• suspension of programs related to healthy eating active living, mental health promotion, falls prevention, road safety, vision screening, and healthy environment indicator development, requiring revisiting
  • pause on the comprehensive school health promotion approach, due to COVID-19 school response prioritization. There is a need to collaborate with students, parents, and educators to promote health and wellbeing of school-age children, provide education and resources, support implementation of healthy school policies, and promote leadership and engagement, while supporting students to develop healthy coping skills and habits
  • environmental health program diverted resources to focus to pandemic response activities, which resulted in modified routine program work and reduced premise inspections. Prior to the pandemic, inspectors strived to complete 95 to 100 per cent of inspections in each program area. As of September 2021, program inspection completion rates remain significantly reduced when compared to 2019 (pre-pandemic)
  • 53 per cent completion rate for food safety inspections in 2021, as compared to 98 per cent in 2019
  • 34 per cent safe drinking water system inspections in 2021, as compared to 96 per cent in 2019
  • 56 per cent of recreational water (pool inspections) in 2021, as compared to 100 per cent in 2019
  • 25 per cent of personal service setting inspections in 2021, as compared to 90 per cent in 2019
  • in addition, APH did not offer any safe food handling courses in 2020 or 2021. For comparison, 41 courses were offered in 2019 that certified 1137 individuals
  • catch-up to increase inspection completion rates and corresponding education, guidance and support is needed to return to pre-pandemic rates and ensure health protection
  • a waitlist of 74 families for Healthy Babies Healthy Children home visits, with referrals addressed in 2021 based on highest risk. In fall 2021, the waitlist was suspended due to COVID-19 surge support needed, and clients have been referred to community supports
  • a suspension of virtual prenatal classes in fall 2021, which will require in-person resumption when safe to do so, as online classes resulted in low uptake by community members
  • pause on in-person visits to Garden River Wellness Centre, which needs to resume enhancing virtual supports that have continued through the HBHC worker at the wellness centre
  • suspension of healthy sexuality promotion activities, with only one outreach initiative at Sault College supported in 2021. Addressing this backlog in education and promotion is needed, as an increase in sexually transmitted infections from 2020 to 2021 is projected in Algoma
  • due to prioritization of the COVID-19 vaccine rollout, tuberculosis testing, vaccination promotion, and assessment of records and students missing Immunization of School Pupils Act vaccines have been suspended
  • the annual influenza rollout has been modified, with increased reliance on primary care and pharmacy partners, and reduced public health-led clinics to sustain COVID-related programs
  • COVID-19 disrupted both in-person learning and routine well-child visits for many individuals over the course of the pandemic; therefore, many children have fallen behind on receiving recommended vaccines per the publicly funded immunization schedules for Ontario
  • the immunization program is experiencing a school-based immunization backlog of 14,200 doses of vaccine to complete Grade 7 catch-up along with 3,370 doses required among newly eligible Grade 7 students this fall 2021. Grade 7 immunizations included meningococcal, HPV, and Hepatitis B vaccines
  • there's a backlog of 4,500 infant and childhood vaccines to complete, which include Tdap-IPV, MMRV, Var, MMR, Men-C-C, Pneu-C-13, and DTaP-IPV-Hib vaccines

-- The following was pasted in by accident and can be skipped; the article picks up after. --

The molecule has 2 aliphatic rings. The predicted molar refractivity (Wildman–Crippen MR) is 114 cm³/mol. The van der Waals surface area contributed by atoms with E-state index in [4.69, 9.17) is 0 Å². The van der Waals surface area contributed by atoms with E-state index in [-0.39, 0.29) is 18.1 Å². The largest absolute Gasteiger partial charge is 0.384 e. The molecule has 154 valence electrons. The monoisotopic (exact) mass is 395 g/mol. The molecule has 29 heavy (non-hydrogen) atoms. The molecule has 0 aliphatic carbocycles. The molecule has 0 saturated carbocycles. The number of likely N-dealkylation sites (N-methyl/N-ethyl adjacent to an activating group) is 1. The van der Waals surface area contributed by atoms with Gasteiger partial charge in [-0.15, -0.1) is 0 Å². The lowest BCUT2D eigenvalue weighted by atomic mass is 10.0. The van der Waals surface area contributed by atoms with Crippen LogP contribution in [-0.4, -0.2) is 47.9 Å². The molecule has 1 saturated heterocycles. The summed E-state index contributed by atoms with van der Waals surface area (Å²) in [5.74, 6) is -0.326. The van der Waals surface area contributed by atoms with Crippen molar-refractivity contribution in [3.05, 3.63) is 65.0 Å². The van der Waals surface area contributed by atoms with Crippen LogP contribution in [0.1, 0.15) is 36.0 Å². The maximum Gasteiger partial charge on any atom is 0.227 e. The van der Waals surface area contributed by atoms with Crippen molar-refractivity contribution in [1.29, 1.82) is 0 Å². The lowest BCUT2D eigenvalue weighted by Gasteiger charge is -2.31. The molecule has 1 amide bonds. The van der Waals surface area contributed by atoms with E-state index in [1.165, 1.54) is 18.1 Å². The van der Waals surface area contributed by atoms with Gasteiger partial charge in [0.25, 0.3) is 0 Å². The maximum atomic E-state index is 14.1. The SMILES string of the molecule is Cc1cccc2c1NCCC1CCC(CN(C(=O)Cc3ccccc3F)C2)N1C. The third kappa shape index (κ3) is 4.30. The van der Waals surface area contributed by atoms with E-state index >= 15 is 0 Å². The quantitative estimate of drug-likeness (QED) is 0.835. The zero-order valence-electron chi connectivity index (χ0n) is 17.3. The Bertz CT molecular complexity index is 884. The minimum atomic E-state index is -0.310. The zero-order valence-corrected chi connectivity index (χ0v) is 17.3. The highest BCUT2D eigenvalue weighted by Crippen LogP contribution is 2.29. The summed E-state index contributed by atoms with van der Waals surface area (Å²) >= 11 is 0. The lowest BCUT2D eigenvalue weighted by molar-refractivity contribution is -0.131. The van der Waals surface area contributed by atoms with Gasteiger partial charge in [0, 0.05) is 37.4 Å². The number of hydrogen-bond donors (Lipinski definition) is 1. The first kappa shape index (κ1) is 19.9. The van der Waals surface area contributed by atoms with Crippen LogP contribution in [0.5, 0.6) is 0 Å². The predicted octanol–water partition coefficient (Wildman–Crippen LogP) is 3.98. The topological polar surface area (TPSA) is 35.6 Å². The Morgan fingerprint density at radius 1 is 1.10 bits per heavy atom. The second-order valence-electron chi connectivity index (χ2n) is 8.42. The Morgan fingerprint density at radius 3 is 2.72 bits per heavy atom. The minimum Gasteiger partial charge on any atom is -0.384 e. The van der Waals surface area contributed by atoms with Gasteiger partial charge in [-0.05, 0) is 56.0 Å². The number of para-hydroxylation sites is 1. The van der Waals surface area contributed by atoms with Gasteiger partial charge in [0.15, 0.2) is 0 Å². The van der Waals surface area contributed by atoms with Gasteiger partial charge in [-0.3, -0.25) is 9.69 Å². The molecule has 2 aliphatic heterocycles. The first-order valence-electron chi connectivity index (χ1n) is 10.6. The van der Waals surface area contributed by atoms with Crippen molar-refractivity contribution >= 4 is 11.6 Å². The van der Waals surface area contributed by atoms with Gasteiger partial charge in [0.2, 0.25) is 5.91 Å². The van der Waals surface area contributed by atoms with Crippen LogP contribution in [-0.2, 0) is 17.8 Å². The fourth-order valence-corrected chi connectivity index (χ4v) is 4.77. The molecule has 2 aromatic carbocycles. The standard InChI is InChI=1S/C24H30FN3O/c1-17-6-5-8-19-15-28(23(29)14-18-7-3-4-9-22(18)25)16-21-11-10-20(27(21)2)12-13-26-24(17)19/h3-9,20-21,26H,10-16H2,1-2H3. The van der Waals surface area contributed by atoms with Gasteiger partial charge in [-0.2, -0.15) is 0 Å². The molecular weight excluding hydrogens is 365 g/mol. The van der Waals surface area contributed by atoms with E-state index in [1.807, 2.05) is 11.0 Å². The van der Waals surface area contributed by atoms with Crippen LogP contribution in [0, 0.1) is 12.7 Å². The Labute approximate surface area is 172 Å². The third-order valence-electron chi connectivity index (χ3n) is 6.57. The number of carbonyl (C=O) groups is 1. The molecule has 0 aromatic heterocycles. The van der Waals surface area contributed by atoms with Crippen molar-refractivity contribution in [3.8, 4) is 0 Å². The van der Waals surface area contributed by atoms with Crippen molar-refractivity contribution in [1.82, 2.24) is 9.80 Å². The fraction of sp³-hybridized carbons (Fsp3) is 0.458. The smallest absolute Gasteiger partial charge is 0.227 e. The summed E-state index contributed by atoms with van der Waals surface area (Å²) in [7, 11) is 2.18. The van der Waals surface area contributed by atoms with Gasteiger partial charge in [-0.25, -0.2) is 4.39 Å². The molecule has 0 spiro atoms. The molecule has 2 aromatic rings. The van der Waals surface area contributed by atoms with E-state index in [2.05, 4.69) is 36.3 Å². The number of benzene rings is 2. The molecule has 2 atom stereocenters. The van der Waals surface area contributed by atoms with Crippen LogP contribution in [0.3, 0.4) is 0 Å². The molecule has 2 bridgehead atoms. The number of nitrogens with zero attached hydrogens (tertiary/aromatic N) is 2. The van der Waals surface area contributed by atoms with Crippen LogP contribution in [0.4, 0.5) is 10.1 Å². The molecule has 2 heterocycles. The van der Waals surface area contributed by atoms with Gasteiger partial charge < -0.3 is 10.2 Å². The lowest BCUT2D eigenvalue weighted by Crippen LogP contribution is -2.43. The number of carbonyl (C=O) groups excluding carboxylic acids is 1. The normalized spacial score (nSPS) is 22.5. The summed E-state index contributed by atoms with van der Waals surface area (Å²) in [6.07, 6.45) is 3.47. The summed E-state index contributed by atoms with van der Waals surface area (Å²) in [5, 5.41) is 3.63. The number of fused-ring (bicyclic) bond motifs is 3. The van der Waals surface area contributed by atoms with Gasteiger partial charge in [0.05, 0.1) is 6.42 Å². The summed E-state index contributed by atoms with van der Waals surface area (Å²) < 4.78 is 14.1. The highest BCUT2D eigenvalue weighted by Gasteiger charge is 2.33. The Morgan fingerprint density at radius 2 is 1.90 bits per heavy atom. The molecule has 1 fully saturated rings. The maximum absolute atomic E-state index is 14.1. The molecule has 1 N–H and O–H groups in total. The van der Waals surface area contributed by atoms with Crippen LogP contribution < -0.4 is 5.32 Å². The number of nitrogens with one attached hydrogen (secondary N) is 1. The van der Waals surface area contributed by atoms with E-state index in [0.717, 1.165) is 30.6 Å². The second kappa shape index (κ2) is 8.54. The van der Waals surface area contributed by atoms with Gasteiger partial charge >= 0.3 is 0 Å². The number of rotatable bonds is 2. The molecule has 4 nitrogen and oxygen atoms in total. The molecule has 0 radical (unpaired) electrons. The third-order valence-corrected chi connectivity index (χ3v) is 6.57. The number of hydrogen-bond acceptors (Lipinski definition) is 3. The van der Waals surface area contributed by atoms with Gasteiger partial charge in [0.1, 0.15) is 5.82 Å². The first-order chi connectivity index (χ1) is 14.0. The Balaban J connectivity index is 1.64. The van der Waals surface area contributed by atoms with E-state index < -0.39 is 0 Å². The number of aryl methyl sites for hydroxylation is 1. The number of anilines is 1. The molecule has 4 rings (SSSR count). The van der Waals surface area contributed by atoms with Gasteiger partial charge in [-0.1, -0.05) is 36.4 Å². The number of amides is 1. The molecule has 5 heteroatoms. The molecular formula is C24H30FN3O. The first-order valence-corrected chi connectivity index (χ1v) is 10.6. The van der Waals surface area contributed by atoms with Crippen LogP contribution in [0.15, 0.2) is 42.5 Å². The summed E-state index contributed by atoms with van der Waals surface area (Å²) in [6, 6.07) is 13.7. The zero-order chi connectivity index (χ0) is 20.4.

• a backlog of 3,000 adolescent tetanus, diphtheria, and pertussis (Tdap) catch-up doses
  • delayed review and updating of medical directives, policies, procedures, and other program work such as immunization records, due to COVID-19 immunization prioritization
  • the oral health program has experienced a 15-month backlog in Healthy Smiles Ontario preventative clinics for low-income children aged 0-17
  • an 18-month backlog in school dental screenings and service delivery, which may result in worse oral health conditions than pre-pandemic state, causing a growth in post-screening notification follow-ups to be conducted
  • an 18-month backlog in the Healthy Smiles Ontario and Essential Services Stream. As a result, some children that qualified for the program have been lost to follow-up and will be difficult to bring back into clinic for re-assessment, leaving oral health status unknown
  • an 18-month backlog in the Children’s Oral Health Initiative with Garden River, where children receive screenings and fluoride varnish. The relationship with Garden River was paused due to suspension of services during the pandemic and staff-turnover requiring new connections to be developed
  • 200-plus clients are awaiting services, specifically treatment plans with a dentist, as part of the OSDCP. OSDCP clinics were paused for a total of five months during the pandemic
  • reduced case management of sexually transmitted infections, with APH communication to health partners being limited and work with stakeholders in providing health care somewhat prevented due to COVID-19 response
  • limited to no health promotion and communication efforts to influence health behaviours in regards to sexual practices and injection drug use practices
  • reduced screening and testing of clients at APH, without any outreach services provided, such as HIV point-of-care conducted for priority populations
  • reduced frequency in assessment and reporting of latent tuberculosis infections, as compared to the pre-pandemic period, due to reduced testing
  • delayed STI surveillance, trends, and analysis were paused, requiring revisiting and catch-up, including annual reporting for 2019 to 2021 to highlight the work of public health and impacts to population health and wellbeing, as well as updating of the Algoma Community Health Profile previously completed in 2018 to identify public health issues and priority populations for public health action
  • revisiting Bridges out of Poverty, a poverty cultural awareness program that was suspended during the pandemic
  • updating and surveillance reporting on influenza season vaccination and healthy growth and development program indicators, alongside other data and indicator reporting to assess the health status of Algoma and underpin the targeted planning of program and services (i.e. Cancer Care Ontario data)


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David Helwig

About the Author: David Helwig

David Helwig's journalism career spans seven decades beginning in the 1960s. His work has been recognized with national and international awards.